Gaṅgā (गङ्गा).—The famous and holy river of India. Origin and general information. Gaṅgā had its origin during the incarnation of Viṣṇu as Vāmana. When Vāmana measured the three worlds in three steps the nails on his left feet were raised high. They caused a pore on the upper side of the universe. Gaṅgā, starting from the finger of Viṣṇu’s feet fell in heaven (Bhāgavata). (See full article at Story of Gaṅgā from the Puranic encyclopaedia by Vettam Mani)

Source: Shiva Purana - English Translation

Gaṅgā (गङ्गा) is the name of a river (nadī) and mentioned as one of the seven holy Gaṅgas (saptagaṅgā), according to Śivapurāṇa 1.15. Accordingly, regarding the benefit in the rites of Devayajña:—“[...] a temple, the bank of a holy tank, the bank of an ordinary river, the bank of a holy river and the banks of the seven holy Gaṅgās (saptagaṅgā) are each of ten times more benefit than the previous. The seven holy Gaṅgās are Gaṅgā, Godāvarī, Kāverī, Tāmraparṇikā, Sindhu, Sarayū and Revā. The shores of the sea are of ten times more benefit than the previous. The summit of a mountain is of ten times more benefit than the shores of the sea”.

Source: Cologne Digital Sanskrit Dictionaries: The Purana Index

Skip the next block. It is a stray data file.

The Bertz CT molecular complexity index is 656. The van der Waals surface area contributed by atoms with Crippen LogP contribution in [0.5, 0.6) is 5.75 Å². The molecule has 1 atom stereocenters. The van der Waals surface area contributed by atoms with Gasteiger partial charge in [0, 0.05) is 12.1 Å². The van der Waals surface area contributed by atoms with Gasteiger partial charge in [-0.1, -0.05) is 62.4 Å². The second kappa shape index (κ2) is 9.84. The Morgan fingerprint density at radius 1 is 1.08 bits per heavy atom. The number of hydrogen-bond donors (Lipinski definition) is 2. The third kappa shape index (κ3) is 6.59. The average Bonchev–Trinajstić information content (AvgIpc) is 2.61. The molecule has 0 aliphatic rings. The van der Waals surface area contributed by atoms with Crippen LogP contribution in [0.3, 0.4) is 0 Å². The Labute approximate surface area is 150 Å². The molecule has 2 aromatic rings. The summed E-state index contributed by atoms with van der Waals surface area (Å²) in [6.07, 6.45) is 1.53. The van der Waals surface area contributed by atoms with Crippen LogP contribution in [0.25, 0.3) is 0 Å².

1a) Gaṅgā (गङ्गा).—A river source of, sacred to Hari;1 brought to the earth from Heaven; a mahānadī from the Himalayas.2 Originating from the foot of Viṣṇu and watering the region of the moon falls from heaven into Brahmā's city; issuing from the nail of the great toe of Hari's left foot; Dhruva holds her in his crown; the seven sages perform austerities with her waters; issuing again from the moon she falls on Sumeru and thence to the four quarters of the earth; hearing of her, the desire to go to Gangā, see, touch, bathe in her waters—all purify a person; falling in four directions, takes the names of Śītā, Alakanandā, Cakṣu and Bhadrā.3 Effort made by Aṃśumān, Dilīpa and Bhagīratha and hence her name Bhāgīrathī. Held up by Hara and then let; flowed in seven streams through several territories in the four directions, sanctifying the regions and the people there.4 Its waters drunk by Janhu, and let out by his ears and hence called Jānhavī.5 The seed cast off by Śiva in the sky was borne by Gangā and was swallowed by Agni; phoetus left on the Himalayan slopes became gold, which was utilised in building the yagñaśāla at Naimiṣa. At her confluence with Yamunā (s.v.) was the avabhṛta of the sacrifice of Prajāpatis. On its banks Bharata performed horsesacrifice.6 Here Yudhiṣṭhira had his avabhṛta bath after Rājasūya.7 Here were done funeral rites of the dead children of Draupadī.8 Here again Parīkṣit observed vow of fasting unto death.9 Visited by Balarāma.10 The Sagaras sent to heaven by the Ganges waters.11 Gangā as devī.12 Originally of three-fold path, the Chāyāpathā being in the nakṣatramaṇḍala;13 addressed by Agni to bear Rudra's garbha, Gangā accepted the task and gave birth to Kumāra.14 Gangā refilled the ocean, after Agastya drank it dry.15 Manu put the growing fish in; washed off the city of Hastināpuram; contains 3(1/2) crores of tīrthas; forms the cure for all ills; released in seven streams by Śankara, three to the west, three to the north and one Bhagīrathī, sacred in Kanakhala.16 Wife of the ocean;17 Tripathagā;18 a consort of Śiva, served by Trayambaka and other gods.19 Fit for śrāddha;20 the right side of the Veda;21 particularly sacred at three spots—Gangādvāra, Prayāga and Gangā sāgara-sangama.22